Research Reveals Greater Demand for Volumetric Modular Buildings

2nd July, 2018

Research from AMA Research has shown a 6% increase in prefabricated volumetric modular buildings and portable accommodation in 2017

The report, ‘Prefabricated Volumetric Building Systems Market Report – UK 2018-2022’, shows that demand for these buildings is a significant improvement since 2016, when there was a dip in market value possibly due to the EU referendum.

The market value includes factory-made, fully assembled 3-dimensional modules, but excludes bathroom and kitchen ‘pods’. Products are broadly split between permanent and semi-permanent buildings and temporary or portable accommodation.

Since the construction industry began to recover in 2013, demand for volumetric construction has improved, in part due to increased demand for site accommodation on major infrastructure projects e.g. the Crossrail and Thameslink railway construction programmes.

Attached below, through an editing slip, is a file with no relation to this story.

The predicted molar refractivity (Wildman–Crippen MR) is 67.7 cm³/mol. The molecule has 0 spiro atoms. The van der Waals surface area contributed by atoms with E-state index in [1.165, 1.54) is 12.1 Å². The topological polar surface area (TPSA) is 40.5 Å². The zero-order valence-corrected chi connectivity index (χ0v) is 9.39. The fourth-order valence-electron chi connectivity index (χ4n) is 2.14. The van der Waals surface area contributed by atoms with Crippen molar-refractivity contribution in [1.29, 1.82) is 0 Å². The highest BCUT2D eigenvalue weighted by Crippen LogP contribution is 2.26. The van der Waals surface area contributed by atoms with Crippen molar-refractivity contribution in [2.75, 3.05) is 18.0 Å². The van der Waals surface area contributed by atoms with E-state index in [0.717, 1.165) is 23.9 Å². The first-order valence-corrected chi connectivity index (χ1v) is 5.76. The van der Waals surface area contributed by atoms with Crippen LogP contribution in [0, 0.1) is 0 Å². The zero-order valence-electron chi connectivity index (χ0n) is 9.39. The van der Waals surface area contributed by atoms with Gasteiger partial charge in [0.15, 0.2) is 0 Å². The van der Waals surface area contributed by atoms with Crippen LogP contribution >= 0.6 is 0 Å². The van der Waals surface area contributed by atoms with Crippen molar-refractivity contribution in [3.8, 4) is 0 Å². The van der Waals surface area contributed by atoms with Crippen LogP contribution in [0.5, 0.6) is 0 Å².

Sectors benefiting the most from volumetric products are the construction industry which uses temporary accommodation on construction and industrial sites as well as event hire.

The products vary in use from sector to sector, with operating theatres and wards being the largest application in the healthcare sector.

In education, semi-permanent school classrooms benefit from modular buildings and in some cases these buildings can end up as permanent structures.

A number of established construction and housebuilding companies have begun to diversify into offsite housing in recent years, with more established players including Laing O’Rourke, Berkeley Homes, Mace, Barratt Homes and Crest Nicholson.

Over the next few years, there are several factors that are likely to underpin steady growth in the sector, probably over and above the forecast for the overall construction industry.

These include an increasing number of public sector procurement frameworks several of which are specific to offsite construction, and increasing use of Building Information Modelling (BIM).

Studies have shown that there is now plenty of possibility that the use of volumetric and other types of offsite construction methods will help meet the chronic housing shortage and aid the lack of traditional construction skills within the construction industry.

Original link - PBC Today

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